By Dan Moren
August 31, 2020 2:31 PM PT
The Back Page: Lesser-known rules of the App Store
Over its decade-plus history, Apple’s App Store has been known as a secure and reliable source of quality software1. But even as that has been the case, it has also remained a hotbed of controversy and contention, especially when it comes to the rules that govern the marketplace—and how those rules are applied. More recently, Apple has found itself in legal trouble as it battles game-maker Epic over whether the control exerted by Cupertino is simply too much.
What’s so contentious, you might wonder? Apple’s rules are, of course, clear, concise, well thought out, and applied equally to all developers.2 But have you ever really taken the time to read those rules line-by-line? Most people don’t, any more than they read the endless agreements that they quickly click through in order to get pizza delivered directly to their door.
So, allow me to shed some light on some of the more obscure rules buried deep within this lengthy document. Because the average user might be surprised at what developers must contend with when it comes to Apple’s guidelines for distributing software via the App Store.
1.7 Summoning Security
While not prohibited, apps that implement summoning of supernatural, paranormal, preternatural, or extraordinary beings are to enforce all necessary practices, including but not limited to devil’s traps, magic circles, iron bonds, lines of salt, holy oil, crumbled Ritz crackers, crisp crumb coatings, and ghost traps. These apps must also implement strict parental controls and, pursuant to rule 3.1.6, either offer Apple Pay or use Apple’s in-app purchase system for all transactions involving immortal souls and demonic contracts.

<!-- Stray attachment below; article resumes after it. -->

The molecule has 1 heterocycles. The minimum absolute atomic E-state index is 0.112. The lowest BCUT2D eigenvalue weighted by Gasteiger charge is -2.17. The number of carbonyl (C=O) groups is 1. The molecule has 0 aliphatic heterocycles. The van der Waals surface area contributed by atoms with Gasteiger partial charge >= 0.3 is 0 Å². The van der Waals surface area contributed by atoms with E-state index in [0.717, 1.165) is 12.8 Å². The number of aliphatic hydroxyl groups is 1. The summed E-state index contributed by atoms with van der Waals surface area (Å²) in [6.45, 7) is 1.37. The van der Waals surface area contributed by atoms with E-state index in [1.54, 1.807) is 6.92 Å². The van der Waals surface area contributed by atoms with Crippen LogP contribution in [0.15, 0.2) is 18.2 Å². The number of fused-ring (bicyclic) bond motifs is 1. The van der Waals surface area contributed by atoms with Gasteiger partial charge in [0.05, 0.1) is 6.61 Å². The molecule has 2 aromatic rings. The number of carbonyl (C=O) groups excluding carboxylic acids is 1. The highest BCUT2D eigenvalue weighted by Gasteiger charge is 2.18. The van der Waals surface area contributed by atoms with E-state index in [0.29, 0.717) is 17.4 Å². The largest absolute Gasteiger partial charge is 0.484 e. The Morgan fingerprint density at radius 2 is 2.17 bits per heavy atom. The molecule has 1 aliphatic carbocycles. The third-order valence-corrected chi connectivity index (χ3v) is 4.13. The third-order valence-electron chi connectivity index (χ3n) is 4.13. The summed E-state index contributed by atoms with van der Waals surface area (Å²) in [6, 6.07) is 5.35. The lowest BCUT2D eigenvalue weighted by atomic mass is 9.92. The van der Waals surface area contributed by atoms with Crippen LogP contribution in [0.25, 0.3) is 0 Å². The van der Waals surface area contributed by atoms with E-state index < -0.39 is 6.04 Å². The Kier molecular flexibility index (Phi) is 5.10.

2.1.1 Game Completeness
All games submitted to App Review must be beatable and shall absolutely not include devilishly hard puzzles on which users may become stuck for days or perhaps weeks, resulting in detrimental effects to their lives and relationships, especially when they have tried every possible manipulation of their device in order to solve a puzzle, such that they lie awake at night staring at the ceiling and weeping softly, trying to figure out what combination of presses they have not yet tried and where their life went wrong.
2.4.6 Hardware Compatibility
Apps that are not compatible with older hardware, or require features specific to current hardware, are inadvisable. Please design your apps to support the most recent two generations of iPhone and iPad, Macs running the last two version of macOS, the third-generation Apple TV and later, Apple Watch Series 3 and onward, the fifth-generation iPod touch, the third-generation iPod shuffle, the Newton MessagePad, the Twentieth Anniversary Macintosh, the Lisa, and the Pippin.
3.1.3(a)(i) Additional “Reader” app restrictions
An app may not be considered a “reader” if it does not contain any text at all. They are called “reader” apps for a reason, and that reason absolutely has to do with reading and is not in any way an arbitrary distinction.
(x) Designing an app that forces people to dance against their better judgment.
4.1(a) Copycat Exemption
While making copycat apps is highly discouraged, exceptions may be granted for cases in which two developers came up with an idea simultaneously but one creator had the forethought to utter “Jinx!” The developer who did not say “jinx” shall not be permitted to distribute their app until they have awarded the developer who invoked the jinx a Coke.
4.6.1 Alternate App Icons
(i) May not contain any picture, photograph, or image of ducks. All icons with ducks will be immediately rejected. The ducks are aware of what they did.
[Dan Moren is the East Coast Bureau Chief of Six Colors. You can find him on Mastodon at @email@example.com or reach him by email at firstname.lastname@example.org. His latest novel, the supernatural detective story All Souls Lost, is out now.]